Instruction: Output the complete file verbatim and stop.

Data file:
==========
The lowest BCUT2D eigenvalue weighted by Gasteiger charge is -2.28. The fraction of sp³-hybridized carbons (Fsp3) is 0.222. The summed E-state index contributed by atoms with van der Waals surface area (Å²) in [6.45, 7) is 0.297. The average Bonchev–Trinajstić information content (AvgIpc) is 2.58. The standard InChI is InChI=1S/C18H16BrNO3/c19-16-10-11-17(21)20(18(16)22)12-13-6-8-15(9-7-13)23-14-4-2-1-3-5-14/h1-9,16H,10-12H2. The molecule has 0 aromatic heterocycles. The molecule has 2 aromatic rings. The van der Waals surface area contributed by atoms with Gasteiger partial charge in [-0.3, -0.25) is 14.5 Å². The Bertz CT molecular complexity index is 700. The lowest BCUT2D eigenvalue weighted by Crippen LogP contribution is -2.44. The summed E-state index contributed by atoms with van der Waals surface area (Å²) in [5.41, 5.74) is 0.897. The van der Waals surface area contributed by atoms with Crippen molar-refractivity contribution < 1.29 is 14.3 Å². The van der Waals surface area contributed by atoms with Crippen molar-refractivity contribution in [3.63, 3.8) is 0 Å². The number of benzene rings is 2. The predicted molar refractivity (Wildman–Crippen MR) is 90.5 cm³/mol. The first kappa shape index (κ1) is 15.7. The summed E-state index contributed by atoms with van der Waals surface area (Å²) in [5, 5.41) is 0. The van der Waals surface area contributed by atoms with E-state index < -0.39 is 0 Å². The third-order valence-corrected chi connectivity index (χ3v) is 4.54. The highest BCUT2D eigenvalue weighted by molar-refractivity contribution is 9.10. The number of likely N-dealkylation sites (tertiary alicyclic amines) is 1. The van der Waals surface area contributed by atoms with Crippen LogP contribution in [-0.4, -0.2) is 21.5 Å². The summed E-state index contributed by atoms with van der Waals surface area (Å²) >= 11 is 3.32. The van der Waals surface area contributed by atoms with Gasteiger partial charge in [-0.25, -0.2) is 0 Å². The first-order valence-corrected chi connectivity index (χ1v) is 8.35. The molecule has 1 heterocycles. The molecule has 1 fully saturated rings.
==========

The lowest BCUT2D eigenvalue weighted by Gasteiger charge is -2.28. The fraction of sp³-hybridized carbons (Fsp3) is 0.222. The summed E-state index contributed by atoms with van der Waals surface area (Å²) in [6.45, 7) is 0.297. The average Bonchev–Trinajstić information content (AvgIpc) is 2.58. The standard InChI is InChI=1S/C18H16BrNO3/c19-16-10-11-17(21)20(18(16)22)12-13-6-8-15(9-7-13)23-14-4-2-1-3-5-14/h1-9,16H,10-12H2. The molecule has 0 aromatic heterocycles. The molecule has 2 aromatic rings. The van der Waals surface area contributed by atoms with Gasteiger partial charge in [-0.3, -0.25) is 14.5 Å². The Bertz CT molecular complexity index is 700. The lowest BCUT2D eigenvalue weighted by Crippen LogP contribution is -2.44. The summed E-state index contributed by atoms with van der Waals surface area (Å²) in [5.41, 5.74) is 0.897. The van der Waals surface area contributed by atoms with Crippen molar-refractivity contribution < 1.29 is 14.3 Å². The van der Waals surface area contributed by atoms with Crippen molar-refractivity contribution in [3.63, 3.8) is 0 Å². The number of benzene rings is 2. The predicted molar refractivity (Wildman–Crippen MR) is 90.5 cm³/mol. The first kappa shape index (κ1) is 15.7. The summed E-state index contributed by atoms with van der Waals surface area (Å²) in [5, 5.41) is 0. The van der Waals surface area contributed by atoms with E-state index < -0.39 is 0 Å². The third-order valence-corrected chi connectivity index (χ3v) is 4.54. The highest BCUT2D eigenvalue weighted by molar-refractivity contribution is 9.10. The number of likely N-dealkylation sites (tertiary alicyclic amines) is 1. The van der Waals surface area contributed by atoms with Crippen LogP contribution in [-0.4, -0.2) is 21.5 Å². The summed E-state index contributed by atoms with van der Waals surface area (Å²) >= 11 is 3.32. The van der Waals surface area contributed by atoms with Gasteiger partial charge in [-0.25, -0.2) is 0 Å². The first-order valence-corrected chi connectivity index (χ1v) is 8.35. The molecule has 1 heterocycles. The molecule has 1 fully saturated rings.